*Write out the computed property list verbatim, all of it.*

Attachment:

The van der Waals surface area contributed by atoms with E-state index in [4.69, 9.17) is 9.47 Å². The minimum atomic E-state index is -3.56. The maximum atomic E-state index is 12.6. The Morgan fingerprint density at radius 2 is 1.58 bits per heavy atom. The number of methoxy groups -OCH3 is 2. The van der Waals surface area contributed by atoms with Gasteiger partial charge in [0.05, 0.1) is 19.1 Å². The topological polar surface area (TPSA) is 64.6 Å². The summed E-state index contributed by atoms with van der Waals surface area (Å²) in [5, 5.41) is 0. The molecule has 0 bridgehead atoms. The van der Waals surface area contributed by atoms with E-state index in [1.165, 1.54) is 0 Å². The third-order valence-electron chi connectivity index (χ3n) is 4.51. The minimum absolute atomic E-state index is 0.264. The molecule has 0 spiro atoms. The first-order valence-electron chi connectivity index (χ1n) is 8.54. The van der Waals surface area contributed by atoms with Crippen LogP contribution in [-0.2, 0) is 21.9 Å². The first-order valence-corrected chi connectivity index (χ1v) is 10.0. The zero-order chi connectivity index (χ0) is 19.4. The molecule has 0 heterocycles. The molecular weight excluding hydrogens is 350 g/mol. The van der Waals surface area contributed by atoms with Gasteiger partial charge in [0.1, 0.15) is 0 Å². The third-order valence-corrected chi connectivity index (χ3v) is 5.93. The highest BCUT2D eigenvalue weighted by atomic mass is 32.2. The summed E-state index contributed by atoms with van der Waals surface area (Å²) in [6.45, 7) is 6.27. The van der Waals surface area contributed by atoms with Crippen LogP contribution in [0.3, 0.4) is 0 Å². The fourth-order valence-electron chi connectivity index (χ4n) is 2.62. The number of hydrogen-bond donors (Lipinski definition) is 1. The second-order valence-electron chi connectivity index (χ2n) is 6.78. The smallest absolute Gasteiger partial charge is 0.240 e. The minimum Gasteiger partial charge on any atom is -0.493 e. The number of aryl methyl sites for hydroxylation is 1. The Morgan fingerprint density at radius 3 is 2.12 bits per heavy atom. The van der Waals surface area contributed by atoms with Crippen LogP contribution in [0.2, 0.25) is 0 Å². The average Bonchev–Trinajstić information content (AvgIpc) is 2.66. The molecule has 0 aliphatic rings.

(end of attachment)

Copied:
The van der Waals surface area contributed by atoms with E-state index in [4.69, 9.17) is 9.47 Å². The minimum atomic E-state index is -3.56. The maximum atomic E-state index is 12.6. The Morgan fingerprint density at radius 2 is 1.58 bits per heavy atom. The number of methoxy groups -OCH3 is 2. The van der Waals surface area contributed by atoms with Gasteiger partial charge in [0.05, 0.1) is 19.1 Å². The topological polar surface area (TPSA) is 64.6 Å². The summed E-state index contributed by atoms with van der Waals surface area (Å²) in [5, 5.41) is 0. The molecule has 0 bridgehead atoms. The van der Waals surface area contributed by atoms with E-state index in [1.165, 1.54) is 0 Å². The third-order valence-electron chi connectivity index (χ3n) is 4.51. The minimum absolute atomic E-state index is 0.264. The molecule has 0 spiro atoms. The first-order valence-electron chi connectivity index (χ1n) is 8.54. The van der Waals surface area contributed by atoms with Crippen LogP contribution in [-0.2, 0) is 21.9 Å². The first-order valence-corrected chi connectivity index (χ1v) is 10.0. The zero-order chi connectivity index (χ0) is 19.4. The molecule has 0 heterocycles. The molecular weight excluding hydrogens is 350 g/mol. The van der Waals surface area contributed by atoms with Gasteiger partial charge in [0.1, 0.15) is 0 Å². The third-order valence-corrected chi connectivity index (χ3v) is 5.93. The highest BCUT2D eigenvalue weighted by atomic mass is 32.2. The summed E-state index contributed by atoms with van der Waals surface area (Å²) in [6.45, 7) is 6.27. The van der Waals surface area contributed by atoms with Crippen LogP contribution in [0.3, 0.4) is 0 Å². The fourth-order valence-electron chi connectivity index (χ4n) is 2.62. The number of hydrogen-bond donors (Lipinski definition) is 1. The second-order valence-electron chi connectivity index (χ2n) is 6.78. The smallest absolute Gasteiger partial charge is 0.240 e. The minimum Gasteiger partial charge on any atom is -0.493 e. The number of aryl methyl sites for hydroxylation is 1. The Morgan fingerprint density at radius 3 is 2.12 bits per heavy atom. The van der Waals surface area contributed by atoms with Crippen LogP contribution in [0.2, 0.25) is 0 Å². The average Bonchev–Trinajstić information content (AvgIpc) is 2.66. The molecule has 0 aliphatic rings.